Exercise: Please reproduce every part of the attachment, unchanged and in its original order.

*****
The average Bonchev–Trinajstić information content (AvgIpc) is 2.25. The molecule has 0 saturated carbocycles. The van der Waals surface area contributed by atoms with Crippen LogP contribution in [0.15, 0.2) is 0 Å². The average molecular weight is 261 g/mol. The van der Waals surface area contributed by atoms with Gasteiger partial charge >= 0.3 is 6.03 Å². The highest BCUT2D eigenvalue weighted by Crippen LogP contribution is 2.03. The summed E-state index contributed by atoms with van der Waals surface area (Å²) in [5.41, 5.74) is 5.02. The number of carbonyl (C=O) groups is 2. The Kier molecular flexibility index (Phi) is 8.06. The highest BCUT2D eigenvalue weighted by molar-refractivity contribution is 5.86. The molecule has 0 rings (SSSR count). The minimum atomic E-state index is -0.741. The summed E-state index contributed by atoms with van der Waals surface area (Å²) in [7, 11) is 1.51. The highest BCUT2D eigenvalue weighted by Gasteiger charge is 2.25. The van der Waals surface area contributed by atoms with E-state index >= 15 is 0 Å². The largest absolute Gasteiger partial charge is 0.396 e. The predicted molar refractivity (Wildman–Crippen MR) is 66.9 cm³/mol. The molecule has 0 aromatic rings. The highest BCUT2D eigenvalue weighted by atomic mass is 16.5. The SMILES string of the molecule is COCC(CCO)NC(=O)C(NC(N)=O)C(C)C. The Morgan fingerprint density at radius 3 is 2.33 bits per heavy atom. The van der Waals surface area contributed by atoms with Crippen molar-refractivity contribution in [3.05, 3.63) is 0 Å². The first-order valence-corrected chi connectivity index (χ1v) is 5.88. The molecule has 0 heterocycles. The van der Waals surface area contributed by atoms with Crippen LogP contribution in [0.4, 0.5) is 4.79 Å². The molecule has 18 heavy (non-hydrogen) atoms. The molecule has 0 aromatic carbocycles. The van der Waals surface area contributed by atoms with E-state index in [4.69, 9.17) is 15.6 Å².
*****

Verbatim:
The average Bonchev–Trinajstić information content (AvgIpc) is 2.25. The molecule has 0 saturated carbocycles. The van der Waals surface area contributed by atoms with Crippen LogP contribution in [0.15, 0.2) is 0 Å². The average molecular weight is 261 g/mol. The van der Waals surface area contributed by atoms with Gasteiger partial charge >= 0.3 is 6.03 Å². The highest BCUT2D eigenvalue weighted by Crippen LogP contribution is 2.03. The summed E-state index contributed by atoms with van der Waals surface area (Å²) in [5.41, 5.74) is 5.02. The number of carbonyl (C=O) groups is 2. The Kier molecular flexibility index (Phi) is 8.06. The highest BCUT2D eigenvalue weighted by molar-refractivity contribution is 5.86. The molecule has 0 rings (SSSR count). The minimum atomic E-state index is -0.741. The summed E-state index contributed by atoms with van der Waals surface area (Å²) in [7, 11) is 1.51. The highest BCUT2D eigenvalue weighted by Gasteiger charge is 2.25. The van der Waals surface area contributed by atoms with E-state index >= 15 is 0 Å². The largest absolute Gasteiger partial charge is 0.396 e. The predicted molar refractivity (Wildman–Crippen MR) is 66.9 cm³/mol. The molecule has 0 aromatic rings. The highest BCUT2D eigenvalue weighted by atomic mass is 16.5. The SMILES string of the molecule is COCC(CCO)NC(=O)C(NC(N)=O)C(C)C. The Morgan fingerprint density at radius 3 is 2.33 bits per heavy atom. The van der Waals surface area contributed by atoms with Crippen molar-refractivity contribution in [3.05, 3.63) is 0 Å². The first-order valence-corrected chi connectivity index (χ1v) is 5.88. The molecule has 0 heterocycles. The van der Waals surface area contributed by atoms with Crippen LogP contribution in [0.4, 0.5) is 4.79 Å². The molecule has 18 heavy (non-hydrogen) atoms. The molecule has 0 aromatic carbocycles. The van der Waals surface area contributed by atoms with E-state index in [4.69, 9.17) is 15.6 Å².